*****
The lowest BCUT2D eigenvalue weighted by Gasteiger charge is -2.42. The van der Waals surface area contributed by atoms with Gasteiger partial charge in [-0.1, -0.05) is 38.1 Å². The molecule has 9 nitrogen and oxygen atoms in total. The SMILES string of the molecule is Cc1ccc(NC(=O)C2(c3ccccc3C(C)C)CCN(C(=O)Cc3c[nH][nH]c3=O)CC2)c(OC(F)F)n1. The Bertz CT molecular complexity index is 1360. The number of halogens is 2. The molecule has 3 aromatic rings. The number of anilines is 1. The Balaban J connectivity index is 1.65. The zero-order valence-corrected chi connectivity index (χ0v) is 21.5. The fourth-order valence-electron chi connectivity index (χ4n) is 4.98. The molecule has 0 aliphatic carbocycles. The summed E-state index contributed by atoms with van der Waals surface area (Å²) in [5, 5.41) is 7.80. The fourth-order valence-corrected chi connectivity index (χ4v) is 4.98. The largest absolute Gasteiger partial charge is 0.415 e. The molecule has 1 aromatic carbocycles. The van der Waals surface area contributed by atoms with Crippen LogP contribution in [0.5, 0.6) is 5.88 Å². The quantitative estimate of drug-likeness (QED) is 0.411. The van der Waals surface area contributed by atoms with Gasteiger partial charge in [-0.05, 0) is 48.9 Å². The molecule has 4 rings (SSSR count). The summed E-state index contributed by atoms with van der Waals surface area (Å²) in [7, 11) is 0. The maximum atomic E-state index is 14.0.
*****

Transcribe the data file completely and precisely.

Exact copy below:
The lowest BCUT2D eigenvalue weighted by Gasteiger charge is -2.42. The van der Waals surface area contributed by atoms with Gasteiger partial charge in [-0.1, -0.05) is 38.1 Å². The molecule has 9 nitrogen and oxygen atoms in total. The SMILES string of the molecule is Cc1ccc(NC(=O)C2(c3ccccc3C(C)C)CCN(C(=O)Cc3c[nH][nH]c3=O)CC2)c(OC(F)F)n1. The Bertz CT molecular complexity index is 1360. The number of halogens is 2. The molecule has 3 aromatic rings. The number of anilines is 1. The Balaban J connectivity index is 1.65. The zero-order valence-corrected chi connectivity index (χ0v) is 21.5. The fourth-order valence-electron chi connectivity index (χ4n) is 4.98. The molecule has 0 aliphatic carbocycles. The summed E-state index contributed by atoms with van der Waals surface area (Å²) in [5, 5.41) is 7.80. The fourth-order valence-corrected chi connectivity index (χ4v) is 4.98. The largest absolute Gasteiger partial charge is 0.415 e. The molecule has 1 aromatic carbocycles. The van der Waals surface area contributed by atoms with Crippen LogP contribution in [0.5, 0.6) is 5.88 Å². The quantitative estimate of drug-likeness (QED) is 0.411. The van der Waals surface area contributed by atoms with Gasteiger partial charge in [-0.05, 0) is 48.9 Å². The molecule has 4 rings (SSSR count). The summed E-state index contributed by atoms with van der Waals surface area (Å²) in [7, 11) is 0. The maximum atomic E-state index is 14.0.